Wednesday, December 12, 2007

Launch of REAL WREXHAM by Grahame Davies

Tonight I travelled about fifteen miles south into Wales to the place I was born: Wrexham.

I am very lucky where I live: travel east and I arrive in Wales, travel north-east and there is the tongue of land called the Wirral and then Liverpool, travel due north and eventually I come to Manchester; west and I travel through Cheshire and eventually reach the Midlands, to the south is Shropshire. All of these places have completely different accents and culture. Chester has another accent of its own.

Wrexham is another border town - this time in Wales - and Grahame Davies takes up this theme in his introduction to his book about the town called REAL WREXHAM:

More than seven centuries after the conquest , the place names still clog with Celtic consonants the moment you cross the river Dee , gradients steepen, black-and-white half timber gives way to grey stone, grass becomes gorse, accents, like the landscape lose their flatness and start to dip and climb. It's subtle. Shaded not sudden. But in a short while the change becomes unmistakable.

Sometimes I read something and it seems to be so 'right' it is beautiful - and that is how this short passage seems to me. It is something that often struck me living where I do how exactly does one country (England) turn into another (Wales) - and this describes it exactly. Grahame Davies is an accomplished poet, journalist and critic and is also fascinated by his home town - and it shows. This book; which seems to be part history, part travelogue and part memoir, seems to be the ideal merging of his talents.

The book deals with the various regions of Wrexham and includes Llangollen. It describes the town's obsession with its football team, the two 'Ladies of Llangollen' who entertained eminent people of culture and lived unconventionally as a couple, the steel works and collieries, and the English Maelor to the east. It is illustrated throughout with the author's photographs.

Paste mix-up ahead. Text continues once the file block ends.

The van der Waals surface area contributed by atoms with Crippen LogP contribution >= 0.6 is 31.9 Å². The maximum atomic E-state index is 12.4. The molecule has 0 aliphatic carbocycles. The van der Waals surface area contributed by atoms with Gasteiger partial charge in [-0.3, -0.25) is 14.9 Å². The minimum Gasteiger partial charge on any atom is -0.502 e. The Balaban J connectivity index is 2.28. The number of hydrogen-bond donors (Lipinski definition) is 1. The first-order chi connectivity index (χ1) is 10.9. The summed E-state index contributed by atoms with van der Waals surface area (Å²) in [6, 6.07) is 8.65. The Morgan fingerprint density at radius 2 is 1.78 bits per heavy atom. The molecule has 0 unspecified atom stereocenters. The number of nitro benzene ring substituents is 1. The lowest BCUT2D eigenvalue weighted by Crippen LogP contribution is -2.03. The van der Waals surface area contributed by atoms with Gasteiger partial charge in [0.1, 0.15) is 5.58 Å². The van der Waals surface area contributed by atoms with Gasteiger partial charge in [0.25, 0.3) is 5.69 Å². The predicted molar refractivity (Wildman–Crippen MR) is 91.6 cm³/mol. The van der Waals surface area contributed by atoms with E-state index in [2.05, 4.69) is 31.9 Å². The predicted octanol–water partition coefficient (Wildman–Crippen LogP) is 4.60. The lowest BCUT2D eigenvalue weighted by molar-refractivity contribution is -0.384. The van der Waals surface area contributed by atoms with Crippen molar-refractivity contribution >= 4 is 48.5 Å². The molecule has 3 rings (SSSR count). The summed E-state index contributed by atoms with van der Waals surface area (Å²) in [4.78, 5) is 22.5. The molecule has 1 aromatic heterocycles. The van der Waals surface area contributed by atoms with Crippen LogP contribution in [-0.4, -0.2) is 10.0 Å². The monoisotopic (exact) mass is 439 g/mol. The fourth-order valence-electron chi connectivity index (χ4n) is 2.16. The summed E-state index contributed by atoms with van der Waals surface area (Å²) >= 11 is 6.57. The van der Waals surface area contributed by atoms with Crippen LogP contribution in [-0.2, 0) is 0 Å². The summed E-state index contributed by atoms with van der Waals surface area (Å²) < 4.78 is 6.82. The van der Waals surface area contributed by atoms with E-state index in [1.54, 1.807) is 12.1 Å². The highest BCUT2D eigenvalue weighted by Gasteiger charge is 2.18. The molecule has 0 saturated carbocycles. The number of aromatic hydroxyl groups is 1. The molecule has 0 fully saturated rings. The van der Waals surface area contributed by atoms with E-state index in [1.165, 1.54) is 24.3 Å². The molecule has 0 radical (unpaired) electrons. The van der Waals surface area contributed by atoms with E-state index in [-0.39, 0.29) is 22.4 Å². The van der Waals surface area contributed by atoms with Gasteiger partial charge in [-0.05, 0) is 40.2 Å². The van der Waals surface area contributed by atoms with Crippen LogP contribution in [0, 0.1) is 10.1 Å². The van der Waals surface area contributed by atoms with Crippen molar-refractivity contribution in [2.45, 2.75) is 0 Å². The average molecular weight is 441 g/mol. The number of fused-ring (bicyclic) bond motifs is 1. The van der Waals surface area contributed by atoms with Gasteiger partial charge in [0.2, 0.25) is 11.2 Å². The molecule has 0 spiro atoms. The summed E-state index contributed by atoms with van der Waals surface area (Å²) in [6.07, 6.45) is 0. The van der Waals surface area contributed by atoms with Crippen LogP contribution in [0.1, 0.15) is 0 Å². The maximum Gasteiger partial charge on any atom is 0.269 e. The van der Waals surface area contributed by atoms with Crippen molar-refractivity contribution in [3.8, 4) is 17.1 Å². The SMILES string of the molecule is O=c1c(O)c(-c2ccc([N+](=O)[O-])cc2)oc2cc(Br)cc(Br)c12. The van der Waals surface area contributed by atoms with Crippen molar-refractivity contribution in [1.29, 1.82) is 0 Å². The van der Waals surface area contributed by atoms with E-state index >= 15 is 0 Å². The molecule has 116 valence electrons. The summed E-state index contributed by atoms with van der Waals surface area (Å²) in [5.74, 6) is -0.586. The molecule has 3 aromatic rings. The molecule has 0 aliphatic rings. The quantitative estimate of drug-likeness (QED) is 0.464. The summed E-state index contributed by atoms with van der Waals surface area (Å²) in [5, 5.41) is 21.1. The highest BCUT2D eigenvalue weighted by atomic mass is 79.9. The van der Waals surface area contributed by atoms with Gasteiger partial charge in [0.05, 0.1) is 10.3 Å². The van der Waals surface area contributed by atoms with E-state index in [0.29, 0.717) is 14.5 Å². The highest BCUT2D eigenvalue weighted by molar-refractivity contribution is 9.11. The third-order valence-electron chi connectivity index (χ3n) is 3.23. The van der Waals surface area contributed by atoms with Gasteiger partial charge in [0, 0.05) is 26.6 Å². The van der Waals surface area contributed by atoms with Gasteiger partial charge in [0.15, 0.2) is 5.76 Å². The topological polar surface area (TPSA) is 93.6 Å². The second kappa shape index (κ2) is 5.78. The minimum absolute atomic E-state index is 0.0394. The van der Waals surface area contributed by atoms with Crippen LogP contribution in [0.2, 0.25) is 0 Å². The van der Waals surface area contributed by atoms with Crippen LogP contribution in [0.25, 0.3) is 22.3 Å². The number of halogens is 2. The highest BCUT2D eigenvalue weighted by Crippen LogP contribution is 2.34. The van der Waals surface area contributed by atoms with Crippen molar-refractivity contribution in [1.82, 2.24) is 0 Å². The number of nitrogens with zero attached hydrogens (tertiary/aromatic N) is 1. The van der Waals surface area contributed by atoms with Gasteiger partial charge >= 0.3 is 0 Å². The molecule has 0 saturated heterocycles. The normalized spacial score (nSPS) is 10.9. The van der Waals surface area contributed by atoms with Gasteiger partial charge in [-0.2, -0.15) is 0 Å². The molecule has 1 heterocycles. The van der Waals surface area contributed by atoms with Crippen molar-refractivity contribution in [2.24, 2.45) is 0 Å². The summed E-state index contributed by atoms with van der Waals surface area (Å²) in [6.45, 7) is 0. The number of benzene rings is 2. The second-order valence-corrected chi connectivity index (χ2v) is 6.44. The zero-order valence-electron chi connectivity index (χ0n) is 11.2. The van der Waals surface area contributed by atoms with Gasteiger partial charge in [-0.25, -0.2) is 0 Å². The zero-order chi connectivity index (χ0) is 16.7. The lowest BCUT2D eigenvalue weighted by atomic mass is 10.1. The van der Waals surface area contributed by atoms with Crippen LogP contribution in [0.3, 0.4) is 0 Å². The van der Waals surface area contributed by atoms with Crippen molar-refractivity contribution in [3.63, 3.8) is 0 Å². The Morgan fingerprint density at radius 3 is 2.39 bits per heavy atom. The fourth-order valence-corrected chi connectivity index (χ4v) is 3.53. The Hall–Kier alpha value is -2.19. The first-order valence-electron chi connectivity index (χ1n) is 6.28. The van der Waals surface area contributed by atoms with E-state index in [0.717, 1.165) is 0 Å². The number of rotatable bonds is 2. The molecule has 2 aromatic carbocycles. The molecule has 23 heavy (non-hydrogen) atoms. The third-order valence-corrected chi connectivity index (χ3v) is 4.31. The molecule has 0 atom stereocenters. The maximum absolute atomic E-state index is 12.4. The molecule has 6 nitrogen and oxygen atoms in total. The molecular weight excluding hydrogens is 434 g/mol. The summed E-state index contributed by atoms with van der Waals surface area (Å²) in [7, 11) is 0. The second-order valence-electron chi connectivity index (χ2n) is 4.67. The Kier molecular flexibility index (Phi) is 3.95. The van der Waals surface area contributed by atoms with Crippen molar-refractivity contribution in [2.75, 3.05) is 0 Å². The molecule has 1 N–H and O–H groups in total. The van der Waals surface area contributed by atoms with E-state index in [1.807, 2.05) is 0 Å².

I am looking forward to reading this but I think I shall have to wait a while. I asked Mr. Davies to sign the book to my father and I shall give it to him as a present. When I was a young child we used to live in Wrexham and my father used to teach in the technical college there: chemistry to baker boys, he told me once...which made me wonder.


Blogger Unknown said...

Yai! I am only coming to ground after a very hectic fortnight. Suffice to say Clare, it was a great pleasure to meet you in face to face; that waiter would have been described round our way as 'so gay!' and I only wished I had much more time to spend chatting to everyone; as it was it was a blur! Best of luck with your new writing project... sounds good!

Thu Dec 13, 12:47:00 am  
Blogger Nick Bourne said...

Bias aside as I work with Grahame, it's a great read. Here's my attempt at a review.

Thu Dec 13, 08:36:00 am  
Anonymous Anonymous said...

Really enticing, Nick!

And Cailleach - thank you - great to meet you too.

Thu Dec 13, 09:04:00 am  
Anonymous Anonymous said...

Hello Clare,

Thanks for the review. My father, Oswald Davies, also used to work at the technical college. He lectured in Construction. Perhaps he and your father knew one another? Best wishes, Grahame davies

Sat Dec 15, 11:58:00 pm  

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